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Why the timber industry is taking on Grays Harbor County

The timber industry filed a lawsuit against Grays Harbor County on Aug. 6, challenging the county’s ordinance prohibiting large forest landowners from getting a property tax break if they charge for access.

The lawsuit, filed in Thurston County Superior Court by the Washington Forest Protection Association, Green Diamond Resource Co, Rayonier and the Weyerhaeuser Co., alleges that the county’s new ordinance is in direct conflict with state law, the state constitution and the U.S. Constitution. The county ordinance says that timber companies should not be allowed to get a tax break for growing timberland, while at the same time charging hunters and hikers to access that land. The state allows an “open space” designation for forestland, which allows timber companies to get a big discount on their property taxes because the companies are growing timber and eventually pay a harvest tax. The state put the program in place but left it to the counties to determine what should be in the forest management plan that timber companies are required to abide by and the ordinance adopted last month by the county commissioners would prevent fees for access as a condition of opting into the “open space” tax break program.

The county commissioners had been anticipating that the ordinance could be challenged in court.

Mark Doumit, executive director of the Washington Forest Protection Association, said the challenge was necessary because the timber industry only had 30 days to do a “facial challenge” of the ordinance itself. The organization needed to make sure the county assessor didn’t try to enact the ordinance and begin kicking forestland out of its special property tax bracket because companies charge fees.

The lawsuit acknowledges that once land is designated as forest land under the proper state law, one of the only ways it can be removed is if “the owner ceases using the land primarily for the growing and harvesting of timber.” Once removed, the land would be revalued for property tax purposes at its highest- and best- use market value and subjected to a compensating tax equal to the property tax differential for each year the land was designated to get the property tax break up to 10 years, the lawsuit notes.

“Charging a permit fee as a condition of permitting entry onto the land for recreational purposes is not one of the statutory grounds for removing land from the state Designated Forestland program and imposing the compensating tax,” the lawsuit states.

County Commissioner Wes Cormier argues that charging fees for access brings in a lot of extra revenue for the timber companies other than just cutting the timber. He asserts the county’s right to put conditions on the county forest management plan, which is locally controlled, not controlled by the state.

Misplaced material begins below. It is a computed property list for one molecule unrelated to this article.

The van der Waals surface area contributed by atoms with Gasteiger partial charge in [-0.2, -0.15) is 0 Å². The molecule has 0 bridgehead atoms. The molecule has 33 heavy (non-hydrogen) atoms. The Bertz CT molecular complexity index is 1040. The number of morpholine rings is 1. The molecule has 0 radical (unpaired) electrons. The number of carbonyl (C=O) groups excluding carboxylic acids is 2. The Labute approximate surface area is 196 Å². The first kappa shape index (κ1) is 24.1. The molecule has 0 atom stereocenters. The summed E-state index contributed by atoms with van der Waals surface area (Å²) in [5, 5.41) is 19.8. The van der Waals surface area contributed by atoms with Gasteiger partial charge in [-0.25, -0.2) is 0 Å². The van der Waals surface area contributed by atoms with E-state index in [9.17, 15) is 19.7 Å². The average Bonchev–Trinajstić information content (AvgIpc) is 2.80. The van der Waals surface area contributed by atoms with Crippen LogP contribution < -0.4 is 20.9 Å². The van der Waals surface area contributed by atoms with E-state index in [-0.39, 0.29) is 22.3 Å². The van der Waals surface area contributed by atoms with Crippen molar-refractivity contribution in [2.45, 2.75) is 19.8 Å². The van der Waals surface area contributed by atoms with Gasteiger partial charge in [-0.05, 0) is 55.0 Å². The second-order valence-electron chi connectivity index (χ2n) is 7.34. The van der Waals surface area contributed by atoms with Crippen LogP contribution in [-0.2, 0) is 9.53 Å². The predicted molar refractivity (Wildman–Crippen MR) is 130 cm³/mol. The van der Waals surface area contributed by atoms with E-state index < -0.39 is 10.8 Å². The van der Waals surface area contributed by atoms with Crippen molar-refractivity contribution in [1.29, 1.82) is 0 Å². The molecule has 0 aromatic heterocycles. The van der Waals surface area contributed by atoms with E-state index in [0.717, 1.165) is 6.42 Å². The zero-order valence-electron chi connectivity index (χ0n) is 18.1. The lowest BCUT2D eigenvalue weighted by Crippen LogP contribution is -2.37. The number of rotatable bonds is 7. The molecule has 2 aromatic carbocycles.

Before final passage of the ordinance, the county commissioners adopted an amendment providing an exemption for small forest landowners, who have harvested no more than an average timber volume of 2 million board feet per year.

The lawsuit notes, “the disparate treatment of ‘large’ and ‘small’ forest landowners also violates the uniformity clause of the Washington Constitution.” The “disparate treatment of large and small forest land owners violations the Equal Protection clause of the U.S. Constitution,” as well, the lawsuit notes.

The lawsuit seeks to prompt a judge to invalidate the county’s ordinance and award costs and attorney fees to the timber industry.

Doumit, a former state senator and former Wahkiakum County commissioner, said he understands the needs of local governments and hopes to work out a compromise before going to court. He emphasized the lawsuit was filed because there was a 30-day window that was closing on Aug. 6.

“We don’t want other counties to implement this,” Doumit said. “I’m going to do what I can to work with the Association of Counties and the Association of Prosecutors and the Grays Harbor County commissioners,” Doumit said. “We certainly don’t want to go to court if we don’t have to. …

“These companies have rights as private land owners,” he added. “It’s unfortunate the commissioners chose to write an ordinance like this… It’s not a resolution. It’s not a letter and that puts us in a different realm. They didn’t leave us any choice other than to challenge the ordinance that has the weight of law behind it. Commissioner Cormier wanted it to go to court so he can somehow test the law, yet he was already counseled by his own prosecutor and the state Department of Revenue that this is the wrong way to do this.”

The ordinance comes about after Weyerhaeuser started charging for access during the hunting months on its property in Pacific, Lewis and Grays Harbor counties.

“But Rayonier has had a fee program for a couple years and Green Diamond has one as well,” Doumit said. “These types of fee access programs have been around since 1993 in different counties.”

Although the timber industry had said it would keep access open to the public when the tax breaks were put in place in the 1970s, Doumit argues that charging fees for access is still keeping the access open.

“Part of keeping public access open doesn’t mean you can’t recover the cost with a fee,” Doumit said. “Even the state of Washington has decided to charge for access on the state lands with their pass. … As a longtime supporter of county government, it is unfortunate that it has come to this point, but we have no choice except to protect private landowners’ rights by taking legal action.”